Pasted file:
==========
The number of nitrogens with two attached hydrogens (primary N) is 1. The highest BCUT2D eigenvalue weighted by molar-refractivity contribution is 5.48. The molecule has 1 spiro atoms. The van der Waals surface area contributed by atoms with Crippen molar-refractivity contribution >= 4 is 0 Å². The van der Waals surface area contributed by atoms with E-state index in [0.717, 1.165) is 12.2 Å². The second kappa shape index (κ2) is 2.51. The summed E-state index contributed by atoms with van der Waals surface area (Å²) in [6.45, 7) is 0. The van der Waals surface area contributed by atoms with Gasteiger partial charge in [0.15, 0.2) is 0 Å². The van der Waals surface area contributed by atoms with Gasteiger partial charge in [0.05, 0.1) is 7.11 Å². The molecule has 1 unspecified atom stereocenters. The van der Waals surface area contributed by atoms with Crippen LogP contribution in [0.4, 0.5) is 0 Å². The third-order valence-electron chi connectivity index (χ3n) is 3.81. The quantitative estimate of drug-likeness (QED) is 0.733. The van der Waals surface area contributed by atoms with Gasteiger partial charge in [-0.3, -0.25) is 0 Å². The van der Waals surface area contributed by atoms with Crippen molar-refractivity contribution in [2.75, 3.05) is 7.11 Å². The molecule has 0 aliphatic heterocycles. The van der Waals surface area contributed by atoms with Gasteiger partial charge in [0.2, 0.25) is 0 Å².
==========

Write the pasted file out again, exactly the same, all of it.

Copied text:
The number of nitrogens with two attached hydrogens (primary N) is 1. The highest BCUT2D eigenvalue weighted by molar-refractivity contribution is 5.48. The molecule has 1 spiro atoms. The van der Waals surface area contributed by atoms with Crippen molar-refractivity contribution >= 4 is 0 Å². The van der Waals surface area contributed by atoms with E-state index in [0.717, 1.165) is 12.2 Å². The second kappa shape index (κ2) is 2.51. The summed E-state index contributed by atoms with van der Waals surface area (Å²) in [6.45, 7) is 0. The van der Waals surface area contributed by atoms with Gasteiger partial charge in [0.15, 0.2) is 0 Å². The van der Waals surface area contributed by atoms with Gasteiger partial charge in [0.05, 0.1) is 7.11 Å². The molecule has 1 unspecified atom stereocenters. The van der Waals surface area contributed by atoms with Crippen LogP contribution in [0.4, 0.5) is 0 Å². The third-order valence-electron chi connectivity index (χ3n) is 3.81. The quantitative estimate of drug-likeness (QED) is 0.733. The van der Waals surface area contributed by atoms with Gasteiger partial charge in [-0.3, -0.25) is 0 Å². The van der Waals surface area contributed by atoms with Crippen molar-refractivity contribution in [2.75, 3.05) is 7.11 Å². The molecule has 0 aliphatic heterocycles. The van der Waals surface area contributed by atoms with Gasteiger partial charge in [0.2, 0.25) is 0 Å².